Yuz Mu­seum Shang­hai presents “Ev­ery­thing & Noth­ing,” Ran­dom International’s first solo ex­hi­bi­tion in Asia. The ex­hi­bi­tion en­com­passes new works along­side es­tab­lished pieces of piv­otal sig­nif­i­cance within the artists’ prac­tice. The ex­hib­ited works con­sider ideas of sim­u­la­tion, de­ci­sion­mak­ing, and automation in an im­me­di­ate and sen­sory way. A Lon­don-based, multi-dis­ci­plinary col­lec­tive, Ran­dom International ex­plores the hu­man con­di­tion in an in­creas­ingly mech­a­nised world through emo­tional yet phys­i­cally in­tense ex­pe­ri­ences. The artists aim to pro­to­type pos­si­ble be­hav­ioral en­vi­ron­ments by ex­per­i­ment­ing with dif­fer­ent no­tions of con­scious­ness, per­cep­tion, and in­stinct. The ex­hi­bi­tion con­tin­ues this path of in­quiry; each work gen­er­ates its own en­vi­ron­ment, to which visi­tors are in­vited to re­spond on their own terms. Ran­dom International strives to “in­vite visi­tors to re-ex­pe­ri­ence and re-ex­am­ine the phys­i­cal spa­ces that rep­re­sent our re­la­tion­ship with tech­nol­ogy. These spa­ces re­late to both lived and spec­u­la­tive per­cep­tions of an in­creas­ingly automated en­vi­ron­ment, and how nat­u­ral phe­nom­ena and hu­man be­hav­ior can shape the world.” This ad was based on the in­tro­duc­tion posted on the web­site of the mu­seum. Date: Un­til Oc­to­ber 14, 2018; 10 am to 6 pm; Venue: Yuz Mu­seum ჌္֪ૌඓܽ Ad­dress: 35 Fenggu Road, Xuhui District ഏ ݡ൮྾߿౼੊ิս֨څ ܨ੥35ރ Ad­mis­sion: 150 yuan Call 6210-5207 for more de­tails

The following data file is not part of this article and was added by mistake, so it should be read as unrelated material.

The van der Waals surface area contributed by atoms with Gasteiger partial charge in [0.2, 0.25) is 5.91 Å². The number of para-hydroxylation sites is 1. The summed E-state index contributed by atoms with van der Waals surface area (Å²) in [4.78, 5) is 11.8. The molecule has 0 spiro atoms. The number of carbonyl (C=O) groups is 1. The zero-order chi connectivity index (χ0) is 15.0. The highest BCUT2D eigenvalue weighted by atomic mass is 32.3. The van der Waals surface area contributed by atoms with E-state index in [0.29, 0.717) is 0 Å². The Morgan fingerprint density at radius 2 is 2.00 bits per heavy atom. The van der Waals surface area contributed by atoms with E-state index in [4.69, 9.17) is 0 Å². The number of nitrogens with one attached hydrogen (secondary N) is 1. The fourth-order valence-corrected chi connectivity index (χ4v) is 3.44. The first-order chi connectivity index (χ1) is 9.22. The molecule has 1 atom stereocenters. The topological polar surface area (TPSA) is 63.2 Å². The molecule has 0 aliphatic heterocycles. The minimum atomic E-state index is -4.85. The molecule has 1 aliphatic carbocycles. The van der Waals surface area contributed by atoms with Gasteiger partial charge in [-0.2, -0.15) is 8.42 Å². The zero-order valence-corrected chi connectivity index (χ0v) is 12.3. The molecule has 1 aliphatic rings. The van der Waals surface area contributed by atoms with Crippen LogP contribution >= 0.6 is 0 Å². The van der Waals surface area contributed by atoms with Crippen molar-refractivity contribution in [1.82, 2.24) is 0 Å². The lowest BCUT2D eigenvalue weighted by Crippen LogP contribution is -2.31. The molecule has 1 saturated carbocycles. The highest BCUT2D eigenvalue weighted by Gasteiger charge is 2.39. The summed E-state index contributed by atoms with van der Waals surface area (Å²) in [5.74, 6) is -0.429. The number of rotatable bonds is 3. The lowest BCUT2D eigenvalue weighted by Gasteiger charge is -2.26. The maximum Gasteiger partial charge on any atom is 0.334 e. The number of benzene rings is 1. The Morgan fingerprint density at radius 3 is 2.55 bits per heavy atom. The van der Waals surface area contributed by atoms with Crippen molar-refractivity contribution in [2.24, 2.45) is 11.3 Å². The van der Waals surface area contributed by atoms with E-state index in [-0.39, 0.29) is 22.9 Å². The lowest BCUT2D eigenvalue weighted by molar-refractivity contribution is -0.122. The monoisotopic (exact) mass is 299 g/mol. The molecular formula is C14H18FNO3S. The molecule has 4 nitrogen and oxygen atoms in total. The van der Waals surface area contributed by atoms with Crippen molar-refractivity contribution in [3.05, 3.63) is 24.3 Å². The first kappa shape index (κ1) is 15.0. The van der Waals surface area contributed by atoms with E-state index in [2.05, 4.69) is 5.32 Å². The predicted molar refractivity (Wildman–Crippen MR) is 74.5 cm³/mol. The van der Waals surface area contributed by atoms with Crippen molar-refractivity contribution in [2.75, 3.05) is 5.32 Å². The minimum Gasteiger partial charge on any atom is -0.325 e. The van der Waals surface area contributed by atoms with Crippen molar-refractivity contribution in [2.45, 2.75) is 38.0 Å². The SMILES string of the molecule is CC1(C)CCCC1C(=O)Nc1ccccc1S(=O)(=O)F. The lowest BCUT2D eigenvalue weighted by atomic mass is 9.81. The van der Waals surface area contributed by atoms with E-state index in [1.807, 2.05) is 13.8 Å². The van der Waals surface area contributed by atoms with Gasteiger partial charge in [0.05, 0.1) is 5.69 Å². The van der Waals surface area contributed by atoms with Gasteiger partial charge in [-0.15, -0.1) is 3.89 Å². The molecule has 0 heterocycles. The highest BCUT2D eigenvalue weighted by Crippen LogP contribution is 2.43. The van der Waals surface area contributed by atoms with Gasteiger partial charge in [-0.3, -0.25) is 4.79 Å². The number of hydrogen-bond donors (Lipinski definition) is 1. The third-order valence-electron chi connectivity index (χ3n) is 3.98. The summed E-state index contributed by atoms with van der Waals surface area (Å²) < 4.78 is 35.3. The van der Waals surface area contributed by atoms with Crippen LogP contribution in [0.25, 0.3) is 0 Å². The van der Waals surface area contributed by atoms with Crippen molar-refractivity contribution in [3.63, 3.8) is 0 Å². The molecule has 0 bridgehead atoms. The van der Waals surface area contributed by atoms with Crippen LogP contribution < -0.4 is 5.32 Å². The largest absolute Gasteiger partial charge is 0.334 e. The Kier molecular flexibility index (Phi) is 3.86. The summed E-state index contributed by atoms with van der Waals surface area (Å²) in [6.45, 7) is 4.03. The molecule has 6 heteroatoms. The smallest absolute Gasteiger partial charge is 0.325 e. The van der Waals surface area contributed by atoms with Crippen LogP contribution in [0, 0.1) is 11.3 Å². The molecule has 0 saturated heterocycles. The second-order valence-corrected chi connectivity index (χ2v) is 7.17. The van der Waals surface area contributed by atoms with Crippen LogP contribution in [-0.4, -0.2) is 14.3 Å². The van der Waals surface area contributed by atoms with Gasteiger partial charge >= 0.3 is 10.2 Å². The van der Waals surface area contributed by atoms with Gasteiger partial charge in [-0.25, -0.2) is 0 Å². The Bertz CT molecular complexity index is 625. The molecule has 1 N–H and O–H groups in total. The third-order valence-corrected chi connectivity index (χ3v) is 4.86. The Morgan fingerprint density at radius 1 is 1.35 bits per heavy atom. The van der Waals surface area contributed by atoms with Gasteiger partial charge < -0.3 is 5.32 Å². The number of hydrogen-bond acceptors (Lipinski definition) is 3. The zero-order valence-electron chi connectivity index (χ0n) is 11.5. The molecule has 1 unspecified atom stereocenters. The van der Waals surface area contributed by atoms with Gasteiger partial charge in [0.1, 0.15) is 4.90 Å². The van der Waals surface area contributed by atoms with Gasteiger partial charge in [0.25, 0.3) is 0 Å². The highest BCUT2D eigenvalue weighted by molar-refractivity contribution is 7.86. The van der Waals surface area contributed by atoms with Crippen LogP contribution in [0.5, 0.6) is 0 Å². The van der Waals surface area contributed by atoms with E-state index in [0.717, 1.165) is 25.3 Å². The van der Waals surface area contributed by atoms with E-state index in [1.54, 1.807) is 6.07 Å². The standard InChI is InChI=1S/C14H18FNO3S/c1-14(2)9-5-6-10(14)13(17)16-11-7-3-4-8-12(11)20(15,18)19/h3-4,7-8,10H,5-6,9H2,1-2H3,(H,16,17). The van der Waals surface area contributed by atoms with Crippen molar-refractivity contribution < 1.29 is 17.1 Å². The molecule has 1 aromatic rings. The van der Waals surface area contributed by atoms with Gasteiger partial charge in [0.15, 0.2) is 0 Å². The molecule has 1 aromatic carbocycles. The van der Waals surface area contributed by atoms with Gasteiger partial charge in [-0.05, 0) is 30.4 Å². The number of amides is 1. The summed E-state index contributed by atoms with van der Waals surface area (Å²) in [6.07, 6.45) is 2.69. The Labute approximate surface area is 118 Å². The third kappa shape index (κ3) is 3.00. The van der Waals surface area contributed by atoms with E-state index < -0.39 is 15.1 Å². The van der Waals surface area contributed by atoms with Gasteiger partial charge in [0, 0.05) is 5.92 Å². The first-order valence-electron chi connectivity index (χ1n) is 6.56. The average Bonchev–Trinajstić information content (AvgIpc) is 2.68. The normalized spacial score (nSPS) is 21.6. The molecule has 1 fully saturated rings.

Le­an­dro Er­lich: Con­struc­tion of Re­al­ity